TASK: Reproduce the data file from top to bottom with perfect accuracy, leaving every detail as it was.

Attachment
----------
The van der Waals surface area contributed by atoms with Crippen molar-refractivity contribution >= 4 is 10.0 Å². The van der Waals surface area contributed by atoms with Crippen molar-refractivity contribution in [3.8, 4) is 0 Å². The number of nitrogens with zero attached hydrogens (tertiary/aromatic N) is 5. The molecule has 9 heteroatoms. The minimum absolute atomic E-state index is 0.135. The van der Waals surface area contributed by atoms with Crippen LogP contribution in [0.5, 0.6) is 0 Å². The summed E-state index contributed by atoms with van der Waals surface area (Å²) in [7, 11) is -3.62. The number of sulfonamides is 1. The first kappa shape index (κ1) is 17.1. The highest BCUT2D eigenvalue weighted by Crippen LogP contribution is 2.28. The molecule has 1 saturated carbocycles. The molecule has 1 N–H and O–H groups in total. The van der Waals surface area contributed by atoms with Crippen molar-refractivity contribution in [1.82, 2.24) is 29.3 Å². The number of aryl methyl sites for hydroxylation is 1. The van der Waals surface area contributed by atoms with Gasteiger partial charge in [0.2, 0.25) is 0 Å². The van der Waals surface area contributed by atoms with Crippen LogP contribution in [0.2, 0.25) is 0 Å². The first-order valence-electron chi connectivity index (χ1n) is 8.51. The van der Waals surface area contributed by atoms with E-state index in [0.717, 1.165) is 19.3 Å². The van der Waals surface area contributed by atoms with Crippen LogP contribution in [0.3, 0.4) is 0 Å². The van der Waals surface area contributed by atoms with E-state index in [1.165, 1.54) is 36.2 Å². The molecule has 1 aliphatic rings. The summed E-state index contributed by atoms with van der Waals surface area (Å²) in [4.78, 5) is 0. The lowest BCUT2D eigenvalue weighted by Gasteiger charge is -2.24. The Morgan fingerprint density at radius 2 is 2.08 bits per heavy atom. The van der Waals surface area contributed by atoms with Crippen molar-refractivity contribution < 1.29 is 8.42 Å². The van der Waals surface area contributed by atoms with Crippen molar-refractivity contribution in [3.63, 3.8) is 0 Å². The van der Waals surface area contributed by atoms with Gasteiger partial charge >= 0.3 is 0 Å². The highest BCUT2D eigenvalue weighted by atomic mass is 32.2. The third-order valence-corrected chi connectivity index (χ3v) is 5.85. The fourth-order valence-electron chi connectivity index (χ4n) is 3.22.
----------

The van der Waals surface area contributed by atoms with Crippen molar-refractivity contribution >= 4 is 10.0 Å². The van der Waals surface area contributed by atoms with Crippen molar-refractivity contribution in [3.8, 4) is 0 Å². The number of nitrogens with zero attached hydrogens (tertiary/aromatic N) is 5. The molecule has 9 heteroatoms. The minimum absolute atomic E-state index is 0.135. The van der Waals surface area contributed by atoms with Crippen LogP contribution in [0.5, 0.6) is 0 Å². The summed E-state index contributed by atoms with van der Waals surface area (Å²) in [7, 11) is -3.62. The number of sulfonamides is 1. The first kappa shape index (κ1) is 17.1. The highest BCUT2D eigenvalue weighted by Crippen LogP contribution is 2.28. The molecule has 1 saturated carbocycles. The molecule has 1 N–H and O–H groups in total. The van der Waals surface area contributed by atoms with Crippen molar-refractivity contribution in [1.82, 2.24) is 29.3 Å². The number of aryl methyl sites for hydroxylation is 1. The van der Waals surface area contributed by atoms with Gasteiger partial charge in [0.2, 0.25) is 0 Å². The van der Waals surface area contributed by atoms with Crippen LogP contribution in [0.2, 0.25) is 0 Å². The first-order valence-electron chi connectivity index (χ1n) is 8.51. The van der Waals surface area contributed by atoms with E-state index in [0.717, 1.165) is 19.3 Å². The van der Waals surface area contributed by atoms with Crippen LogP contribution in [0.3, 0.4) is 0 Å². The van der Waals surface area contributed by atoms with E-state index in [1.165, 1.54) is 36.2 Å². The molecule has 1 aliphatic rings. The summed E-state index contributed by atoms with van der Waals surface area (Å²) in [4.78, 5) is 0. The lowest BCUT2D eigenvalue weighted by Gasteiger charge is -2.24. The Morgan fingerprint density at radius 2 is 2.08 bits per heavy atom. The van der Waals surface area contributed by atoms with Crippen molar-refractivity contribution < 1.29 is 8.42 Å². The van der Waals surface area contributed by atoms with Crippen molar-refractivity contribution in [3.63, 3.8) is 0 Å². The van der Waals surface area contributed by atoms with Gasteiger partial charge >= 0.3 is 0 Å². The highest BCUT2D eigenvalue weighted by atomic mass is 32.2. The third-order valence-corrected chi connectivity index (χ3v) is 5.85. The fourth-order valence-electron chi connectivity index (χ4n) is 3.22.